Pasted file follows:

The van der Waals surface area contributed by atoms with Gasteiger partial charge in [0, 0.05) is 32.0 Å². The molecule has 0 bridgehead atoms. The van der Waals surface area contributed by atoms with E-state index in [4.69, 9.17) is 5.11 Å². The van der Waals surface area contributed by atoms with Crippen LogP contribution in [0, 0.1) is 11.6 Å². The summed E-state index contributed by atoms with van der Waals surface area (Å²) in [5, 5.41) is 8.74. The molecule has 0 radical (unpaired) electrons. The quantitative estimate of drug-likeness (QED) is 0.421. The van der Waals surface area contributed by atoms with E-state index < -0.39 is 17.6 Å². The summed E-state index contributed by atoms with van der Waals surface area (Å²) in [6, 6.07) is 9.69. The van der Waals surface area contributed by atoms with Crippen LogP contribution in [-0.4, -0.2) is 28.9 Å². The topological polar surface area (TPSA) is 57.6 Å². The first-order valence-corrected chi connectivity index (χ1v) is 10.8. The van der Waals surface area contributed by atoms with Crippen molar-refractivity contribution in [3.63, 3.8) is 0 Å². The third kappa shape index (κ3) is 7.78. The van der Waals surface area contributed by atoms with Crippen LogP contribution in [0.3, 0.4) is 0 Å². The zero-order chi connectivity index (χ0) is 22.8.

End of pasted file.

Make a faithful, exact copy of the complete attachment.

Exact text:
The van der Waals surface area contributed by atoms with Gasteiger partial charge in [0, 0.05) is 32.0 Å². The molecule has 0 bridgehead atoms. The van der Waals surface area contributed by atoms with E-state index in [4.69, 9.17) is 5.11 Å². The van der Waals surface area contributed by atoms with Crippen LogP contribution in [0, 0.1) is 11.6 Å². The summed E-state index contributed by atoms with van der Waals surface area (Å²) in [5, 5.41) is 8.74. The molecule has 0 radical (unpaired) electrons. The quantitative estimate of drug-likeness (QED) is 0.421. The van der Waals surface area contributed by atoms with E-state index < -0.39 is 17.6 Å². The summed E-state index contributed by atoms with van der Waals surface area (Å²) in [6, 6.07) is 9.69. The van der Waals surface area contributed by atoms with Crippen LogP contribution in [-0.4, -0.2) is 28.9 Å². The topological polar surface area (TPSA) is 57.6 Å². The first-order valence-corrected chi connectivity index (χ1v) is 10.8. The van der Waals surface area contributed by atoms with Crippen molar-refractivity contribution in [3.63, 3.8) is 0 Å². The third kappa shape index (κ3) is 7.78. The van der Waals surface area contributed by atoms with Crippen LogP contribution in [0.3, 0.4) is 0 Å². The zero-order chi connectivity index (χ0) is 22.8.